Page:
With the world gearing up to celebrate the World Organ Donation Day on Tuesday, Punjab has something to add to the cheer. The state’s health and family welfare department has recorded an increase of almost 19% in eye donations, data on its website shows.
The department collected over 1,517 corneas in 2018-19 (April 1 to March 31); in 2017-18, the number was 1,274, which was just 1.3% increase over the 2016-17 figure of 1,257. Ludhiana recorded the highest corneal donations at 382, followed by Amritsar (267) and Jalandhar (173).
Experts have attributed the spurt to a 2015 campaign to clear backlog of cases requiring corneal transplant (keratoplasty). Dr Rakesh Kumar Gupta, director, chemical examiner lab, department of home affairs and justice, Punjab, said, “This campaign was appreciated around the globe and was successful with the help of all stakeholders that includes corneal surgeons, medical officers, NGOs and donors.”
Gupta added that the School of Public Health, PGI Chandigarh, had recently held consultations and proposed Hospital Cornea Retrieval Programme (HCRP) to increase the availability of healthy donor corneas for successful corneal transplantation. Under HCRP, eye banks are linked with hospitals and they take steps to approach family members of patients, who die in hospitals to donate eyes. It is an efficient method to increase the availability of good quality transplantable donor corneas, compared to voluntary cornea donation.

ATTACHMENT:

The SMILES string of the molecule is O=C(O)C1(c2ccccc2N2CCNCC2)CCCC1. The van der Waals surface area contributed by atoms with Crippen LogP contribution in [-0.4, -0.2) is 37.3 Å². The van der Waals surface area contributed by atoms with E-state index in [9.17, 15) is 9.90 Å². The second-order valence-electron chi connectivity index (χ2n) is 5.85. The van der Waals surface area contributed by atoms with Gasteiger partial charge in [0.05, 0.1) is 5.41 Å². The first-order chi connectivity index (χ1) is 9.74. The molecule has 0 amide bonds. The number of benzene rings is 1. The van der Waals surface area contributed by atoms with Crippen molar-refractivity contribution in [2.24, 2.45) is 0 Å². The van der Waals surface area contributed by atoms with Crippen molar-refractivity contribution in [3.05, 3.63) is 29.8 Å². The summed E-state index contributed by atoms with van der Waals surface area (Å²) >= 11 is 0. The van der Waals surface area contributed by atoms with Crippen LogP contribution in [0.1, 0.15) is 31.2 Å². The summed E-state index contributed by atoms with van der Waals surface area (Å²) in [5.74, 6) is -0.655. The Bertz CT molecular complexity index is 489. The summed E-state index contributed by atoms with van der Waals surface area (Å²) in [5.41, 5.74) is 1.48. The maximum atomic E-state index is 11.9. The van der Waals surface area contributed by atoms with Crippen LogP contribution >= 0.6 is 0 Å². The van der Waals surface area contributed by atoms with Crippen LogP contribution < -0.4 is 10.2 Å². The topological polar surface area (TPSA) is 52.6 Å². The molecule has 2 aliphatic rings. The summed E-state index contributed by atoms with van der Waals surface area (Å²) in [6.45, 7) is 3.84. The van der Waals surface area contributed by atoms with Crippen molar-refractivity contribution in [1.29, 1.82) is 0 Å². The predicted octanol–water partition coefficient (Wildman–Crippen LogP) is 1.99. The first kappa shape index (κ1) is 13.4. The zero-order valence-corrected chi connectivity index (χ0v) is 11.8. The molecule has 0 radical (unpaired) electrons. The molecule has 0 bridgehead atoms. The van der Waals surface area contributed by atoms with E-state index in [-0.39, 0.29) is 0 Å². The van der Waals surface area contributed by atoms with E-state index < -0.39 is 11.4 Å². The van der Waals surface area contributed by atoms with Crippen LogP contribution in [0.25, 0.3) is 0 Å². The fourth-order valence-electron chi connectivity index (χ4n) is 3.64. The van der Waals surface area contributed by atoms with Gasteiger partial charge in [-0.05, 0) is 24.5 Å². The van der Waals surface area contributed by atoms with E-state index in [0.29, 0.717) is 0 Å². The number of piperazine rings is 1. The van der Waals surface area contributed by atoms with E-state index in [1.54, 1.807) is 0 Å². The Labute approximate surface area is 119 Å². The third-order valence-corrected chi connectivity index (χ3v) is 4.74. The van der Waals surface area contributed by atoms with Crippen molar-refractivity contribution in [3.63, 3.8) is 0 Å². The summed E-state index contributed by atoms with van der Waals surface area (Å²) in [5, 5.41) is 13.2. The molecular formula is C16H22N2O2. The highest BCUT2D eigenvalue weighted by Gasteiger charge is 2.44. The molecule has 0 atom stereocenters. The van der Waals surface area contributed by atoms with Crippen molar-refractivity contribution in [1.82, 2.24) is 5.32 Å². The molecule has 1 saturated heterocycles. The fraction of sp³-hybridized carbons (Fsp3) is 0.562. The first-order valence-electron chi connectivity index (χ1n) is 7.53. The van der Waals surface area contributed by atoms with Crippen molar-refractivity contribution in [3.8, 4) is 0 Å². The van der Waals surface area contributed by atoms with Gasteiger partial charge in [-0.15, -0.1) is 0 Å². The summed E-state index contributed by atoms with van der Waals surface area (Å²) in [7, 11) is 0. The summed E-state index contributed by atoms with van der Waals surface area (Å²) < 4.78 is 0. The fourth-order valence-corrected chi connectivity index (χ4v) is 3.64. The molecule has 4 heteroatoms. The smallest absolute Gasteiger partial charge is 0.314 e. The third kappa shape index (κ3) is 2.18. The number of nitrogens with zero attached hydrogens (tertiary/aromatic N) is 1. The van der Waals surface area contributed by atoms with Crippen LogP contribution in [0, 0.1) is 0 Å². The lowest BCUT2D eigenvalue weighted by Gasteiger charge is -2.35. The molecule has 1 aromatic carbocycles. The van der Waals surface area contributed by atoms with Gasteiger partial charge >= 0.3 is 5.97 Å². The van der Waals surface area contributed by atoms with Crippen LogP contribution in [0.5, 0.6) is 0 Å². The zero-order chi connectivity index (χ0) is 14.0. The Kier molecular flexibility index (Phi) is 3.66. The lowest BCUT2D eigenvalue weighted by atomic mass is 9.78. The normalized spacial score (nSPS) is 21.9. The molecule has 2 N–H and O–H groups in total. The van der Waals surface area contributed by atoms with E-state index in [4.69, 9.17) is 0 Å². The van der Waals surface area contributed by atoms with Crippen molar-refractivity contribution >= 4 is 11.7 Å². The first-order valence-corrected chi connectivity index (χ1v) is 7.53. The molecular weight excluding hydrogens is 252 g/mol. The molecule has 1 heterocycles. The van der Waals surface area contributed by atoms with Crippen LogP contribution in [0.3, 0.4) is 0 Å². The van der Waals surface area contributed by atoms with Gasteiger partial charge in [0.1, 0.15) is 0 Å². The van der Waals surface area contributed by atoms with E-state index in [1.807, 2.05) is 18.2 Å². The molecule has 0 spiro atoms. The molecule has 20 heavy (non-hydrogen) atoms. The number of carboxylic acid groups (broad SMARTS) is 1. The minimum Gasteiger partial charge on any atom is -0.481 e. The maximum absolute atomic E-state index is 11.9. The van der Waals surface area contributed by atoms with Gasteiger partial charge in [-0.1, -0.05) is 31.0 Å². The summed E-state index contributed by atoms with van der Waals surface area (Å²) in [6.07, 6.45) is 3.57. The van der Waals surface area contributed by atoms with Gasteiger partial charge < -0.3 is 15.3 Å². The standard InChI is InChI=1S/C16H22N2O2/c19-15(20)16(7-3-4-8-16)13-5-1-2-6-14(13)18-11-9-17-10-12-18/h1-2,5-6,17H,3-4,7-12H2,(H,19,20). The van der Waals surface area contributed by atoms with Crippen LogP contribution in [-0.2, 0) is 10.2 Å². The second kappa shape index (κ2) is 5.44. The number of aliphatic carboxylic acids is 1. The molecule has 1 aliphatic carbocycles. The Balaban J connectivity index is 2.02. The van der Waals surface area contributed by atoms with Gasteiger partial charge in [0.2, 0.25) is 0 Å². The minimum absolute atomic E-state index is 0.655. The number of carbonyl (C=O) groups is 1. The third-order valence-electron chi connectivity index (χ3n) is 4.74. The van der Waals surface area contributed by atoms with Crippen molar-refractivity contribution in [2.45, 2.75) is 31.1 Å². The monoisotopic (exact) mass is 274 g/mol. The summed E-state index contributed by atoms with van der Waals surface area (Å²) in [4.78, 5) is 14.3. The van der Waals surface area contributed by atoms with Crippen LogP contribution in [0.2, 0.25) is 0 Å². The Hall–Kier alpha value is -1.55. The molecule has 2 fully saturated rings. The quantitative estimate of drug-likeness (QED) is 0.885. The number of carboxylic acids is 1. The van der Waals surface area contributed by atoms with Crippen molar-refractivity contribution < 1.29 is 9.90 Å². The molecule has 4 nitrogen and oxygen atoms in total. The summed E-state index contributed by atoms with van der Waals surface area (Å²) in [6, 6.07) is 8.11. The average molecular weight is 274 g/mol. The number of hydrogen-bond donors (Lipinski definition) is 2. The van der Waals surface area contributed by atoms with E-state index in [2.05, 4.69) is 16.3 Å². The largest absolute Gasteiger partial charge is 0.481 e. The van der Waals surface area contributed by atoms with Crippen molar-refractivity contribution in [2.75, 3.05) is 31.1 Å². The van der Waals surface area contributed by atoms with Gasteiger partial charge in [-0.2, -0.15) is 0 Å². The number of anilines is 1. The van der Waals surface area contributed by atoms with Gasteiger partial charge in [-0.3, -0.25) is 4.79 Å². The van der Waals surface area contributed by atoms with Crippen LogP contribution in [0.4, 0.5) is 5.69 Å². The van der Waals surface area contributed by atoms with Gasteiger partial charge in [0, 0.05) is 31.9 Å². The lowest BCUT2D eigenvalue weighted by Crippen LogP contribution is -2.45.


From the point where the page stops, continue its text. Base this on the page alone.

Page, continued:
It has been recommended that Information, Education and Communication (IEC) material regarding eye donation and list of eye banks be displayed in all government and corporate hospitals and mortuaries. DGPs of all states and UTs may send a circular to all district police heads to allow removal of eyeballs/cornea before post-mortem is undertaken and also motivate families of the deceased and inform a local eye specialist. “There are several other recommendations that are part of the proposal,” he said.
LUDHIANA HAS SURPLUS CORNEAS
The utilisation rate of cornea donated is around 70% in the state, data recorded under the National Programme for Control of Blindness and Visual Impairment shows; 1,035 transplants were done against the 1,500-odd donated. In Ludhiana, the utilisation rate is around 49% with 186 corneal transplantations of 382 eye donations, with not many patients coming forward.
An eye specialist from Ludhiana, Dr Ramesh Chand, who is also associated with the Punarjot Eye Bank Society, said, “We have surplus cornea, but there are few patients for eye transplantation. We are visiting neighbouring states and also generating awareness so that the needy can take benefit.”